Struggling to be heard: the Israeli groups working for peace

By Returned EA Sandra

In the months I spent in Israel and Palestine, I did not meet anyone who was not in favour of peace, although there were many different views as to what peace would look like! Israel would have to be the key player in any move towards peace, as it is the occupying power, so here I look at a few of those struggling to make their voices heard in Israel.

Each week EAs demonstrate in West Jerusalem with Women in Black, an Israeli women’s anti-occupation group.

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EAs attending the weekly silent Women in Black demonstration in West Jerusalem [Photo: EAPPI/S.Horne]

The demonstrators generally receive some signs of support, but these are tiny compared to the shouts of abuse, occasional spitting and calls of “whore”.

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Photo: EAPPI/S.Horne

During my time in Israel and Palestine, we also visited a demonstration by Women Wage Peace, another peace organisation.

On June 12, 2015, this group started 50-day vigil and fast outside the Israeli prime minister’s residence in Jerusalem to mark the anniversary of last summer’s Gaza war.

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Speaking with some of the Women Waging Peace activists [Photo: EAPPI/S.Horne]

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Photo: EAPPI/S.Horne

On our second visit to see them, we were surprised to be joined by Knesset (Israeli parliament) member Mickey Levy who sits for the Yesh Atid Party.

I think it would be fair to say that Mr Levy’s view on an end to the occupation, the position of Jerusalem, and the need for security, would not have resonated with most of the peace activists who we met. But he did turn up.

We regularly found ourselves in the same place as Rabbis for Human Rights during our time in Israel and Palestine.

In the photo below you can see Rabbi Ascherman (bottom left) staging a sit in and reading the Torah to the Israeli forces removing solar panels from a Bedouin community.

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Photo: EAPPI/S.Horne

Perhaps the organisation with which we came most in contact with was Machsom Watch as we stood with them at checkpoints in the West Bank. Machsom Watch are a group of Israeli women dedicated to monitoring and documenting the conduct of Israeli soldiers and policemen at the checkpoints.

You can see one of their indomitable spokespeople, Hanna Barag, speaking to new EAs in the photo below.

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Photo: EAPPI/S.Horne

Hanna, in a most thoughtful address to EAs, said:

“I wish to claim here that in spite of the complex security apparatus in the Territories, bureaucracy is what really manages occupation. Allow me to define bureaucracy: literally this means the rule of the office, the bureau – concentrating power in the hands of administrative mechanisms, or the exaggerated application of official procedures. Commonly held opinion is that bureaucracy as such operates blindly and arbitrarily.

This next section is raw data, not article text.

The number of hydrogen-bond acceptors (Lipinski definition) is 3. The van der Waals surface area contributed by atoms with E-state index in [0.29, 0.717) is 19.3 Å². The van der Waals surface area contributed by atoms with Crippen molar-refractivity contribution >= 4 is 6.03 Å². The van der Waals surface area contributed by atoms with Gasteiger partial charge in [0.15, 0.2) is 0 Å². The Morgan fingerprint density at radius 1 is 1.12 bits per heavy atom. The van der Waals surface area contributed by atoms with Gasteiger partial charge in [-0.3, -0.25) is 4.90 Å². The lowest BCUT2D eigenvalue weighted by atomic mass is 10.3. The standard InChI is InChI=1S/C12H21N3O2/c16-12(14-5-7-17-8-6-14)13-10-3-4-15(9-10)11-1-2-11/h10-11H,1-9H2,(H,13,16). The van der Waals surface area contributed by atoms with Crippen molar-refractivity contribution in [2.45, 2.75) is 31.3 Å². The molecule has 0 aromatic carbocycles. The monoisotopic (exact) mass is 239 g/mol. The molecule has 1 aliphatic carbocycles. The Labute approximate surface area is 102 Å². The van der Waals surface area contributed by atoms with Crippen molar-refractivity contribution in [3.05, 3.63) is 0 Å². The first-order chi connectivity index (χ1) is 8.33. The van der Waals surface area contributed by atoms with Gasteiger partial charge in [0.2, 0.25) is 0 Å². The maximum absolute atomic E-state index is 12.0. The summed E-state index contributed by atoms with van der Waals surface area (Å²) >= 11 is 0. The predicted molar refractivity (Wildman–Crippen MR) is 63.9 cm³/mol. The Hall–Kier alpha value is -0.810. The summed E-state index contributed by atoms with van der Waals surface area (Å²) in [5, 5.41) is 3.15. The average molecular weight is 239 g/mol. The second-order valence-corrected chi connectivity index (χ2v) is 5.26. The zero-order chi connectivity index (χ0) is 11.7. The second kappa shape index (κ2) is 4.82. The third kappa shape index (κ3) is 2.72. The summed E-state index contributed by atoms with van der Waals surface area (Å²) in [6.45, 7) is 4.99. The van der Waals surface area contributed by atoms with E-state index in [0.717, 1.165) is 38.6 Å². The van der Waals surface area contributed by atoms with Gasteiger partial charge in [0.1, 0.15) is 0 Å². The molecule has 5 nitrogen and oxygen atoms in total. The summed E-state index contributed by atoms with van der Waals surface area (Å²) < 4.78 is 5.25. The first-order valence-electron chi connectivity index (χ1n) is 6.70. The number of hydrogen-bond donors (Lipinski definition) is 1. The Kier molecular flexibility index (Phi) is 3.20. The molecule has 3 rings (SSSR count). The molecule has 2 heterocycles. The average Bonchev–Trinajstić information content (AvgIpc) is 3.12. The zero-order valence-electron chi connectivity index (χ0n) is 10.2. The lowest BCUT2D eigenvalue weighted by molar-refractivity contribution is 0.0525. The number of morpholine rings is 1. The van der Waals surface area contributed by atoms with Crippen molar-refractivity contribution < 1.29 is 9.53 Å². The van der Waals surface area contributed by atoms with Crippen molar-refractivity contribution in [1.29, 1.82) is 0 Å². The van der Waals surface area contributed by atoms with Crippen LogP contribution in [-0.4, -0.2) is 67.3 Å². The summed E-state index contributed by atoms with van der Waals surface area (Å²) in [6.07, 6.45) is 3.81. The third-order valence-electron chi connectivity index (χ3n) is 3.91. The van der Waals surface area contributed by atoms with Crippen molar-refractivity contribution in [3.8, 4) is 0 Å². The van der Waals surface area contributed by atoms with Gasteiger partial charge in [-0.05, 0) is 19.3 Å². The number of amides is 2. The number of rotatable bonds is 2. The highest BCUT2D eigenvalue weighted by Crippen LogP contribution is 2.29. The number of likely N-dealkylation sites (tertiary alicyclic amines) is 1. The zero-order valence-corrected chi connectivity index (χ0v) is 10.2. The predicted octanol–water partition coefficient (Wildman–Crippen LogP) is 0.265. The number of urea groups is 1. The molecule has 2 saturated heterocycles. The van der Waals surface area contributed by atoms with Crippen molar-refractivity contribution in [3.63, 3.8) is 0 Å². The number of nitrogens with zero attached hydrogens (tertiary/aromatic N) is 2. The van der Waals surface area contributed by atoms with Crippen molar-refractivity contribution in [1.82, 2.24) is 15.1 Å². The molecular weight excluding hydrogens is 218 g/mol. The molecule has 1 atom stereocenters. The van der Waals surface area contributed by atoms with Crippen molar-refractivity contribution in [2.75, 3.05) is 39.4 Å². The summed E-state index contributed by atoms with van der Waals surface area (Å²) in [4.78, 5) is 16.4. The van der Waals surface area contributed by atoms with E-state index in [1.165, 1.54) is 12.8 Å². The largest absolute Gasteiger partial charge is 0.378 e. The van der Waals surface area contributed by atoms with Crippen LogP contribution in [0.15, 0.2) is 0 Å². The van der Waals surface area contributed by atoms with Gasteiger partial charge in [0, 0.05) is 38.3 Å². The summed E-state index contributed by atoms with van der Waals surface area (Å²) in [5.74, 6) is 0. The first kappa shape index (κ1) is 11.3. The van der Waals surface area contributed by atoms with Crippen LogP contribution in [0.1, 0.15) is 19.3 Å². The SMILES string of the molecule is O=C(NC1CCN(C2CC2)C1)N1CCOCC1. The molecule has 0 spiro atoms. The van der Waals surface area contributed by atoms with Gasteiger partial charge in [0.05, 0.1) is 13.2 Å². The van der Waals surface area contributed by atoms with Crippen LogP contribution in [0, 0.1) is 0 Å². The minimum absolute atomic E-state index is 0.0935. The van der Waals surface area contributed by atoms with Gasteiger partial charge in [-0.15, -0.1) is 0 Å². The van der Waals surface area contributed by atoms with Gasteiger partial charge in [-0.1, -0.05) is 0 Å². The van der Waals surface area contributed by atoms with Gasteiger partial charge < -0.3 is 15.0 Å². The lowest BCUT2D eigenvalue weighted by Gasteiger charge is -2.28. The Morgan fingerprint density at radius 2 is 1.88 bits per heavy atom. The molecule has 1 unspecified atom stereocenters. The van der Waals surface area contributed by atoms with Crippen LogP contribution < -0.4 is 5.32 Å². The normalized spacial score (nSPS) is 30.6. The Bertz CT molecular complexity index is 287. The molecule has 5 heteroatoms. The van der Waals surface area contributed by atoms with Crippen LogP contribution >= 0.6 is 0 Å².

“The occupation bureaucracy, on the other hand, acts on clear principles and objectives. The Civil Administration, the executive arm of the bureaucracy of occupation, maintains a ‘legal’ and organisational apparatus with which the occupier effectively control the occupied in the long run. Uncertainty, arbitrariness, strictness and ineffectiveness serve the system well and turn the people who need it into disciplined subjects.

“Their accumulating feelings of rage and frustration are immeasurable, and will be even harder to erase at one fell swoop. We and our offspring and theirs in turn will be held accountable.”

Among the better known groups we met were Combatants for Peace, and Breaking the Silence, two organisations made up of former Palestinian and Israeli combatants now working for peace. But there are many more.

It might be easy to think that these groups wielded influence, but it is important to remember that parties who support these aims did not win the Israeli general election in March 2015. As the Guardian reported on the night before the election:

“In a 28-second video posted on his Facebook page, Binyamin Netanyahu said Israeli Arabs were turning out ‘in droves’ and urged his supporters to go out and vote. ‘The right-wing government is in danger. Arab voters are heading to the polling stations in droves,’ he wrote,’left-wing NGOs are bringing them in buses’.”

Perhaps the last words could be left to the Rev Niam Ateek, a tireless Palestinian peace activist.

When writing about the recent decision by American Episcopal bishops to vote against divestment from companies doing business with the settlements, Rev Ateek said:

“We as Palestinians are daily humiliated by the Israeli forces: our human rights are violated daily; our homes are demolished daily by bulldozers manufactured in the United States; our olive trees are uprooted on a daily basis; our land is confiscated and turned over into illegal settlements daily; our young people languish in Israeli jails with no legal charges or due process for months on end; our teenagers are taken from their beds in the middle of the night and imprisoned by the Israeli army on an average two by night; and the Israeli government continues its daily violations of international law while the nations of the world remain silent.”

That is the struggle for peace. We must hope that our actions in our own countries can help those striving for peace in Israel and Palestine.